More to it, the “trickle” had not been ensured as only 4 per cent of taxes came from such wealth. Rather, in some countries (like Brazil and UK), “when tax paid on incomes and tax paid on consumption (value-added tax or VAT) were both considered, the richest 10% are actually paying a lower rate of tax than the poorest 10%”. The “super rich” apparently hid $7.6 trillion from tax authorities. “There is no law of economics that says the richest should grow ever richer while people in poverty die for lack of medicine.

It makes no sense to have so much wealth in so few hands, when those resources could be used to help all of humanity. Inequality is a political and a policy choice,” said Oxfam.  Former International Monetary Fund Deputy Managing Director David Lipton even blogged (though controversially) that voters across the developed and developing countries were losing “trust” in globalisation. He argued that this had the potential capacity to “tear down” the international order, read globalisation model.

An honest assessment but, as one delved a bit into his argument, he said so basically from the perspective of those who have already benefited from the recession since 2008. He wrote: “This resentment will make it far harder for taxpayers’ money to be used to shore up banks during the next crisis. If a future recession harms ordinary workers and small businessmen, states will come under pressure to financially support these people as they did for the banks in 2008. This could push up public sector debt to dangerously high levels.” One could realise how true he was. The pandemic just did that. But, as we experience now, countries were pumping in money to support the pandemic struck citizens, even though not adequately. Public debt was surely increasing, and there was also enormous pressure on governments from the public to support.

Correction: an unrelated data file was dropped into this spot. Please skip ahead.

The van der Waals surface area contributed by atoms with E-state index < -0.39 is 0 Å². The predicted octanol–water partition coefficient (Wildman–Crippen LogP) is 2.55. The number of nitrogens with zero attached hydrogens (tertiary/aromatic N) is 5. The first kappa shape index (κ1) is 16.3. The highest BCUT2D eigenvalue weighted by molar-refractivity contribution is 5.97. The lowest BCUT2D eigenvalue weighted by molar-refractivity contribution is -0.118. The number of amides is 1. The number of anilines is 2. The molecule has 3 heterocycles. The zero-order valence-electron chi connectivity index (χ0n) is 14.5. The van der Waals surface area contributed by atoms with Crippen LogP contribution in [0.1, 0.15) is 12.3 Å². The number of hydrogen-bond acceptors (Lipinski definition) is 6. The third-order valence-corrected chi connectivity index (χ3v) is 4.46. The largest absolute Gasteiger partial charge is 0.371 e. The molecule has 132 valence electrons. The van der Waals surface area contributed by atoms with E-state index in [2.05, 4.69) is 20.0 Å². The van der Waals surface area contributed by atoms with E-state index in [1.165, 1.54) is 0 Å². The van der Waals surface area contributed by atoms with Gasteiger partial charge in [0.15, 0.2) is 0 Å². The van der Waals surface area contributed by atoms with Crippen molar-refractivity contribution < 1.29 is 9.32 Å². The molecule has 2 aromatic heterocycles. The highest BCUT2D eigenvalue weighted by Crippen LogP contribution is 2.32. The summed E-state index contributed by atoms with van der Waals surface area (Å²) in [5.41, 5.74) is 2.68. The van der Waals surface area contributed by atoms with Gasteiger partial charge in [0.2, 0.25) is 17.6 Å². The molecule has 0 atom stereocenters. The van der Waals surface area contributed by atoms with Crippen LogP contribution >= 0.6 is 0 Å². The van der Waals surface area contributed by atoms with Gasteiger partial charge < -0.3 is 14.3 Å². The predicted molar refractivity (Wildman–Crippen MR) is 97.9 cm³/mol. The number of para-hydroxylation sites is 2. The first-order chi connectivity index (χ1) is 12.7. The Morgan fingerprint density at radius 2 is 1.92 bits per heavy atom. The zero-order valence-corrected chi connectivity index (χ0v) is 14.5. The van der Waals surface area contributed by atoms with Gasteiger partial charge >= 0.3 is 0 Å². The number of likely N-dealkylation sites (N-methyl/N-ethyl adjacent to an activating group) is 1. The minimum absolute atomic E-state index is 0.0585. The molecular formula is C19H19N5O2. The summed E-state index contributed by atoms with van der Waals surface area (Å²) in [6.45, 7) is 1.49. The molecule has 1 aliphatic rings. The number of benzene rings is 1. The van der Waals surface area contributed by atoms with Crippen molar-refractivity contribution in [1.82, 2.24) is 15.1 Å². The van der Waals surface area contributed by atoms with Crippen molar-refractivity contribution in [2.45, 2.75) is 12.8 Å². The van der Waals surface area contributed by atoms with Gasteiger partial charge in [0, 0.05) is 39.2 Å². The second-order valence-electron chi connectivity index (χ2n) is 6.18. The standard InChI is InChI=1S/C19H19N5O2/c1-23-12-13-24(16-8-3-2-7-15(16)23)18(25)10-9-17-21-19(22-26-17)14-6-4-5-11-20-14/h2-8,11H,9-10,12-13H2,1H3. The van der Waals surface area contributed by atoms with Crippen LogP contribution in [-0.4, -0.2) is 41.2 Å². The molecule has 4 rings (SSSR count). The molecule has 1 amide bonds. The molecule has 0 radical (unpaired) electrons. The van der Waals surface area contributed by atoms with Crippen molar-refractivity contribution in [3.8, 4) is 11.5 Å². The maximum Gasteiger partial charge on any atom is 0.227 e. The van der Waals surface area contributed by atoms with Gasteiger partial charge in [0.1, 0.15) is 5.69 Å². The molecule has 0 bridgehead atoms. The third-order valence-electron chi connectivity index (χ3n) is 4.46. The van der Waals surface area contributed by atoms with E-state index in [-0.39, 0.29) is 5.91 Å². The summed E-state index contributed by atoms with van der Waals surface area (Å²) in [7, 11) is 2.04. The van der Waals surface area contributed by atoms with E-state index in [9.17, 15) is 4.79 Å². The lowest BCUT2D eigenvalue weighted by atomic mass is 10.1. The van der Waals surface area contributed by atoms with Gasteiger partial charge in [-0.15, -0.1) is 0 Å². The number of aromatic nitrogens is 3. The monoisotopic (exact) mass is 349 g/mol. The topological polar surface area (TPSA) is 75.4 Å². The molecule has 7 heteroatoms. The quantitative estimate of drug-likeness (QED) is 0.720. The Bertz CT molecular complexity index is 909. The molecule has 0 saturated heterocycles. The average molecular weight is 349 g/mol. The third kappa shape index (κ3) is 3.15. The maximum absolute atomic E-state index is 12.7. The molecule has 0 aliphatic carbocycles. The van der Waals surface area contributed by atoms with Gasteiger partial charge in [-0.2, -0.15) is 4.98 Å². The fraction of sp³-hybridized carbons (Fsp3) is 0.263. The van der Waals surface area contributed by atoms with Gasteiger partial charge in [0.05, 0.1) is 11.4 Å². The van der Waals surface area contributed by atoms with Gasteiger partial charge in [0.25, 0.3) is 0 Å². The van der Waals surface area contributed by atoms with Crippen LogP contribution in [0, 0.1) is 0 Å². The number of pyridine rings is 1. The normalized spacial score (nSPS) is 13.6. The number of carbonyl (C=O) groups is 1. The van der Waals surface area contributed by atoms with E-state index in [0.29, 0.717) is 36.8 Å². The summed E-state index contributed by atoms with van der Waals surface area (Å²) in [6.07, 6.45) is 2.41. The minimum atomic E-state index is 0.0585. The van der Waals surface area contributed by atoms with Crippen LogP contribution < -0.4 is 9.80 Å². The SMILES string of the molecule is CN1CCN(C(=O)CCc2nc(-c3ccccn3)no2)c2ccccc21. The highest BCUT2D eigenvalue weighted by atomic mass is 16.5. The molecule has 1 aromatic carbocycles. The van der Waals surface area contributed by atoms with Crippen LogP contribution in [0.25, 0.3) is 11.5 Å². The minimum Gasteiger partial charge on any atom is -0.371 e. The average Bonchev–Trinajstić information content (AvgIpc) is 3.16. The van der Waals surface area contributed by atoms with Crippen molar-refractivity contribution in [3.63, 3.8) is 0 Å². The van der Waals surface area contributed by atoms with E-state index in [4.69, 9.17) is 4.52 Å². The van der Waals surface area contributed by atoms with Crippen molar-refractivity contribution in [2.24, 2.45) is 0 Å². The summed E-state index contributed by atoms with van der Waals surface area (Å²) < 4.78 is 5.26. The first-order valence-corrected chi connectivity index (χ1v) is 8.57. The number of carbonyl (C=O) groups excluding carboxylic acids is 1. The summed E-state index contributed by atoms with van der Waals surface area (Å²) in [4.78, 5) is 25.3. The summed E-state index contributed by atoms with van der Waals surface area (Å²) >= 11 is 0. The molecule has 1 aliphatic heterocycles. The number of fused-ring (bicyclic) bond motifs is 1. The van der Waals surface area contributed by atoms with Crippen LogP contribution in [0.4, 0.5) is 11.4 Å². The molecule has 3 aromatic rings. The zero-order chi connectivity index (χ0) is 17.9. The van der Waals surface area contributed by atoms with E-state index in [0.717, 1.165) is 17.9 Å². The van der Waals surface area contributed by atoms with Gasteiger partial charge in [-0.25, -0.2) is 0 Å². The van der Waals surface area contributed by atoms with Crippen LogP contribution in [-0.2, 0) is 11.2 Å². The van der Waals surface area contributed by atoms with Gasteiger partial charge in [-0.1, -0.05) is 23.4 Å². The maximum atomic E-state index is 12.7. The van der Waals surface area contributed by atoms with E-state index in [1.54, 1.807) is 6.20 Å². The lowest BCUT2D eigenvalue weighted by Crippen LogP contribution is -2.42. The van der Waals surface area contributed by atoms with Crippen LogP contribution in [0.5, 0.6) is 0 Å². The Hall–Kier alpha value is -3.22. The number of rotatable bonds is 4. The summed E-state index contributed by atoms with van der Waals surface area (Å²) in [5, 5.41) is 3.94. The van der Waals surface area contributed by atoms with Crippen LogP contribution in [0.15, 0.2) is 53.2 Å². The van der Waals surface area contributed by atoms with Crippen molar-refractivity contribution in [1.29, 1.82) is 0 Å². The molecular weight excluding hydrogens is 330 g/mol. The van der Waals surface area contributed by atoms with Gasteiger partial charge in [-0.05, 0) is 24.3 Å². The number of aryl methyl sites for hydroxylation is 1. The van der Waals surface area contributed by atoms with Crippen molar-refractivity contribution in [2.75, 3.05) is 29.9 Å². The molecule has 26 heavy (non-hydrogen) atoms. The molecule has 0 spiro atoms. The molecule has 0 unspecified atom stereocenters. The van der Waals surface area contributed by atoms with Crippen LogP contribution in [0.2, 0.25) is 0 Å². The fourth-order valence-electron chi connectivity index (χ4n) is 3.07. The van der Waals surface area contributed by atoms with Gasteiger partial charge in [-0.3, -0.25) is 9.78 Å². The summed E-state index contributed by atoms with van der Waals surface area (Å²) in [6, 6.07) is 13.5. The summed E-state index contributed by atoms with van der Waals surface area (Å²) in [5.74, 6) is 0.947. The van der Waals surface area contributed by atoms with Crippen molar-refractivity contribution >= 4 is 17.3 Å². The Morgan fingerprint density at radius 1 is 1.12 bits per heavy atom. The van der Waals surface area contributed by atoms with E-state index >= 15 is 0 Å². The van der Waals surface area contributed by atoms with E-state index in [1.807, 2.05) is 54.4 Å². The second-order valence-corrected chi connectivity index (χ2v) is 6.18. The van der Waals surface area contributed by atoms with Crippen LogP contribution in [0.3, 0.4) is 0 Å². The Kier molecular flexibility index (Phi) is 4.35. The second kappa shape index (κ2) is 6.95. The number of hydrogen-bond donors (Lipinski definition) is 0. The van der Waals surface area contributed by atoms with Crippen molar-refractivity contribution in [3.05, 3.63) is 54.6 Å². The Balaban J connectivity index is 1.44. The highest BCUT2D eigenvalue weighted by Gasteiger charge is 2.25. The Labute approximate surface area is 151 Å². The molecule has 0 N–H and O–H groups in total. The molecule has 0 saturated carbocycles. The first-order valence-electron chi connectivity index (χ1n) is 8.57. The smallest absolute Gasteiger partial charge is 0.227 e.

But it raised a question: if countries were supporting people just to tide over, and the economies were in shambles, how come a handful of individuals continued to remain unaffected by the downturn? Earlier the Oxfam India said “It would take an unskilled worker 10,000 years to make what Ambani made in an hour during the pandemic and 3 years to make what Ambani made in a second.” Another wealth ranking report called “Allianz Global Wealth Report 2020” in fact titled 2020 as the “Year of the Rich”. The annual report said: “We didn’t really have to wait for the pandemic to wipe out the progress made in making the world more equal in terms of wealth distribution. 2019 widened the wealth gap between rich and poor countries again, increasing the difference in net financial assets per capita to 22 times from 19 times in 2016.”

This was still well below the gap of 87 times that we had in 2000 but the trend reversal was disturbing indeed, the Allianz report said. There was inequality in wealth. But in case of a disaster that struck all, there were surmises that the level of inequality might come down. But in reality, it had further widened. Allianz economist Patricia Pelayo Romero was quoted saying, “It is quite worrying that the gap between rich and poor countries started to widen again even before COVID-19 hit the world.” “Because the pandemic will very likely increase inequality further, being a setback not only to globalisation but also disrupting education and health services, particularly in low income countries.